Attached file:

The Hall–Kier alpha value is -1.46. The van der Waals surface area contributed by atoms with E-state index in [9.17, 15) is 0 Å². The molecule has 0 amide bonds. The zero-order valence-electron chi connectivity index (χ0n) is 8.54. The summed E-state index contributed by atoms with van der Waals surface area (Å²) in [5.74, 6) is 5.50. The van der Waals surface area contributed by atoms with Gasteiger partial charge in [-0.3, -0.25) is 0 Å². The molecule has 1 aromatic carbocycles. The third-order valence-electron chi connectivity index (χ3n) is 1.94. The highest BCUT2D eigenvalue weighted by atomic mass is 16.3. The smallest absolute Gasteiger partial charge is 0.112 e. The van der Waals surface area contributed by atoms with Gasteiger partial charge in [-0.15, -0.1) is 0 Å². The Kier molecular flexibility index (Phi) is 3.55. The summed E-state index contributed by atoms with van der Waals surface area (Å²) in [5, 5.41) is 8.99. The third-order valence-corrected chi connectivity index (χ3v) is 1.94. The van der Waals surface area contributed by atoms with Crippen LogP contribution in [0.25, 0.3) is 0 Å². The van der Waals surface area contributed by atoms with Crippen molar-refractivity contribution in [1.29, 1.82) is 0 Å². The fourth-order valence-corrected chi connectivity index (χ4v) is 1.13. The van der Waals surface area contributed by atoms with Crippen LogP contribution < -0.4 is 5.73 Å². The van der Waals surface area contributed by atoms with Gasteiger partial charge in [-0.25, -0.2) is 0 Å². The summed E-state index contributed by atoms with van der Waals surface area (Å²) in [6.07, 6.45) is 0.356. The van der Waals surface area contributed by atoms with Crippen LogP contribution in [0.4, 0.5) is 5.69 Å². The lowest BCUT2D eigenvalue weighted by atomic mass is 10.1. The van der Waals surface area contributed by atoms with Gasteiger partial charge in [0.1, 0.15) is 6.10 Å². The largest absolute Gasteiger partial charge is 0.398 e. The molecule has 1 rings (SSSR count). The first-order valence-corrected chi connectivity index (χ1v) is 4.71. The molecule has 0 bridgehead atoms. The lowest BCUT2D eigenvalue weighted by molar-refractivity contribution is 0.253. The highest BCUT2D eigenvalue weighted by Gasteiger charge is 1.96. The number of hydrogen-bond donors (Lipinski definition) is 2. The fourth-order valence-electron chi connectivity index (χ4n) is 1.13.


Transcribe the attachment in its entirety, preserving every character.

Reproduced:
The Hall–Kier alpha value is -1.46. The van der Waals surface area contributed by atoms with E-state index in [9.17, 15) is 0 Å². The molecule has 0 amide bonds. The zero-order valence-electron chi connectivity index (χ0n) is 8.54. The summed E-state index contributed by atoms with van der Waals surface area (Å²) in [5.74, 6) is 5.50. The van der Waals surface area contributed by atoms with Gasteiger partial charge in [-0.3, -0.25) is 0 Å². The molecule has 1 aromatic carbocycles. The third-order valence-electron chi connectivity index (χ3n) is 1.94. The highest BCUT2D eigenvalue weighted by atomic mass is 16.3. The smallest absolute Gasteiger partial charge is 0.112 e. The van der Waals surface area contributed by atoms with Gasteiger partial charge in [-0.15, -0.1) is 0 Å². The Kier molecular flexibility index (Phi) is 3.55. The summed E-state index contributed by atoms with van der Waals surface area (Å²) in [5, 5.41) is 8.99. The third-order valence-corrected chi connectivity index (χ3v) is 1.94. The van der Waals surface area contributed by atoms with Crippen LogP contribution in [0.25, 0.3) is 0 Å². The van der Waals surface area contributed by atoms with Crippen molar-refractivity contribution in [1.29, 1.82) is 0 Å². The fourth-order valence-corrected chi connectivity index (χ4v) is 1.13. The van der Waals surface area contributed by atoms with Crippen LogP contribution < -0.4 is 5.73 Å². The van der Waals surface area contributed by atoms with Gasteiger partial charge in [-0.25, -0.2) is 0 Å². The summed E-state index contributed by atoms with van der Waals surface area (Å²) in [6.07, 6.45) is 0.356. The van der Waals surface area contributed by atoms with Crippen LogP contribution in [0.4, 0.5) is 5.69 Å². The lowest BCUT2D eigenvalue weighted by atomic mass is 10.1. The van der Waals surface area contributed by atoms with Gasteiger partial charge in [0.1, 0.15) is 6.10 Å². The largest absolute Gasteiger partial charge is 0.398 e. The molecule has 1 rings (SSSR count). The first-order valence-corrected chi connectivity index (χ1v) is 4.71. The molecule has 0 bridgehead atoms. The lowest BCUT2D eigenvalue weighted by molar-refractivity contribution is 0.253. The highest BCUT2D eigenvalue weighted by Gasteiger charge is 1.96. The number of hydrogen-bond donors (Lipinski definition) is 2. The fourth-order valence-electron chi connectivity index (χ4n) is 1.13.